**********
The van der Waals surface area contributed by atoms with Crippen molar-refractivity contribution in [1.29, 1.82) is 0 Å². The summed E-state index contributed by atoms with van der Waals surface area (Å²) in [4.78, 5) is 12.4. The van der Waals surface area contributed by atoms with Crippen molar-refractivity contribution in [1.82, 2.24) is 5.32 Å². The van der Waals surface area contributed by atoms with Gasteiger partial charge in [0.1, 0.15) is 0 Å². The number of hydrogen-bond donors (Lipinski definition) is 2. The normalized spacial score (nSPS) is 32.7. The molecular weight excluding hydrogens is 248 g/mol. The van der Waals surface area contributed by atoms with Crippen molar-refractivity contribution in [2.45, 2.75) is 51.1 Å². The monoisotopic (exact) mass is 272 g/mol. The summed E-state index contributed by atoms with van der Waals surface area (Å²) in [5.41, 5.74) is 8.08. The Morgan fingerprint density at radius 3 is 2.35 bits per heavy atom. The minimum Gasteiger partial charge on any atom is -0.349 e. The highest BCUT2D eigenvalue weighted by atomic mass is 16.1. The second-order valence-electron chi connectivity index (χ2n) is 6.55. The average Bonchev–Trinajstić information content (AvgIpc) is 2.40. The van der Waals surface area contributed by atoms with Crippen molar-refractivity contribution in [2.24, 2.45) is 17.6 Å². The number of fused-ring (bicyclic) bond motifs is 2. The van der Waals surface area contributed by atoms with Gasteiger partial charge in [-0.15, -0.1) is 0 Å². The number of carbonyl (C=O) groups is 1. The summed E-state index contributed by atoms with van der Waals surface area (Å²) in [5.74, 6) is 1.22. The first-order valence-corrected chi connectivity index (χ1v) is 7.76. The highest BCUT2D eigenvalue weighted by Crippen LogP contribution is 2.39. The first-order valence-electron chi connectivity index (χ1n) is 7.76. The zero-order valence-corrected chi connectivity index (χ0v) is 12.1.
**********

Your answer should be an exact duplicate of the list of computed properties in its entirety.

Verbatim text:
The van der Waals surface area contributed by atoms with Crippen molar-refractivity contribution in [1.29, 1.82) is 0 Å². The summed E-state index contributed by atoms with van der Waals surface area (Å²) in [4.78, 5) is 12.4. The van der Waals surface area contributed by atoms with Crippen molar-refractivity contribution in [1.82, 2.24) is 5.32 Å². The van der Waals surface area contributed by atoms with Gasteiger partial charge in [0.1, 0.15) is 0 Å². The number of hydrogen-bond donors (Lipinski definition) is 2. The normalized spacial score (nSPS) is 32.7. The molecular weight excluding hydrogens is 248 g/mol. The van der Waals surface area contributed by atoms with Crippen molar-refractivity contribution in [2.45, 2.75) is 51.1 Å². The monoisotopic (exact) mass is 272 g/mol. The summed E-state index contributed by atoms with van der Waals surface area (Å²) in [5.41, 5.74) is 8.08. The Morgan fingerprint density at radius 3 is 2.35 bits per heavy atom. The minimum Gasteiger partial charge on any atom is -0.349 e. The highest BCUT2D eigenvalue weighted by atomic mass is 16.1. The second-order valence-electron chi connectivity index (χ2n) is 6.55. The average Bonchev–Trinajstić information content (AvgIpc) is 2.40. The van der Waals surface area contributed by atoms with Crippen molar-refractivity contribution in [2.24, 2.45) is 17.6 Å². The number of fused-ring (bicyclic) bond motifs is 2. The van der Waals surface area contributed by atoms with Gasteiger partial charge in [-0.15, -0.1) is 0 Å². The number of carbonyl (C=O) groups is 1. The summed E-state index contributed by atoms with van der Waals surface area (Å²) in [5.74, 6) is 1.22. The first-order valence-corrected chi connectivity index (χ1v) is 7.76. The highest BCUT2D eigenvalue weighted by Crippen LogP contribution is 2.39. The first-order valence-electron chi connectivity index (χ1n) is 7.76. The zero-order valence-corrected chi connectivity index (χ0v) is 12.1.